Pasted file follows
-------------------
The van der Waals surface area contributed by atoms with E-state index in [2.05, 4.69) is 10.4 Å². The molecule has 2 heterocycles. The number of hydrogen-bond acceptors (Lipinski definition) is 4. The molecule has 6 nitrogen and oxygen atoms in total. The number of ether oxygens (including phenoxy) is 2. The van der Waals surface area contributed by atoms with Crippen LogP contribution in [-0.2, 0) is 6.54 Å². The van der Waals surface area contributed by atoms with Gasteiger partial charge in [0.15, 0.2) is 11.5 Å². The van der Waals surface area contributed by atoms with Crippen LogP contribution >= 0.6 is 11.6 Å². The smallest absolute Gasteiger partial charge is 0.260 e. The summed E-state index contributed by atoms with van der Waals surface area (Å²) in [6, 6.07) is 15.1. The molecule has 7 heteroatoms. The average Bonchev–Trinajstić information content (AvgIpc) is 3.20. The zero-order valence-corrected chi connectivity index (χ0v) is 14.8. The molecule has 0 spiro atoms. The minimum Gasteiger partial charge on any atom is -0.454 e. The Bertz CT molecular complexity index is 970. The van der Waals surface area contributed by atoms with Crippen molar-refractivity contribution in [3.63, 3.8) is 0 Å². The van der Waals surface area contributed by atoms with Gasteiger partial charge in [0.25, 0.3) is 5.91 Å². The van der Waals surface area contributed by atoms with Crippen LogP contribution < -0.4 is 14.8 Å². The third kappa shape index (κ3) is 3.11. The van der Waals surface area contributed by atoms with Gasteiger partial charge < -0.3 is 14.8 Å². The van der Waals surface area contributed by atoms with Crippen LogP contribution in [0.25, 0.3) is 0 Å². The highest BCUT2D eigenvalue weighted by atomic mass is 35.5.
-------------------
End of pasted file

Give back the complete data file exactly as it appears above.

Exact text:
The van der Waals surface area contributed by atoms with E-state index in [2.05, 4.69) is 10.4 Å². The molecule has 2 heterocycles. The number of hydrogen-bond acceptors (Lipinski definition) is 4. The molecule has 6 nitrogen and oxygen atoms in total. The number of ether oxygens (including phenoxy) is 2. The van der Waals surface area contributed by atoms with Crippen LogP contribution in [-0.2, 0) is 6.54 Å². The van der Waals surface area contributed by atoms with Gasteiger partial charge in [0.15, 0.2) is 11.5 Å². The van der Waals surface area contributed by atoms with Crippen LogP contribution >= 0.6 is 11.6 Å². The smallest absolute Gasteiger partial charge is 0.260 e. The summed E-state index contributed by atoms with van der Waals surface area (Å²) in [6, 6.07) is 15.1. The molecule has 7 heteroatoms. The average Bonchev–Trinajstić information content (AvgIpc) is 3.20. The zero-order valence-corrected chi connectivity index (χ0v) is 14.8. The molecule has 0 spiro atoms. The minimum Gasteiger partial charge on any atom is -0.454 e. The Bertz CT molecular complexity index is 970. The van der Waals surface area contributed by atoms with Crippen molar-refractivity contribution in [3.63, 3.8) is 0 Å². The van der Waals surface area contributed by atoms with Gasteiger partial charge in [0.25, 0.3) is 5.91 Å². The van der Waals surface area contributed by atoms with Crippen LogP contribution < -0.4 is 14.8 Å². The third kappa shape index (κ3) is 3.11. The van der Waals surface area contributed by atoms with Gasteiger partial charge < -0.3 is 14.8 Å². The van der Waals surface area contributed by atoms with Crippen LogP contribution in [0.25, 0.3) is 0 Å². The highest BCUT2D eigenvalue weighted by atomic mass is 35.5.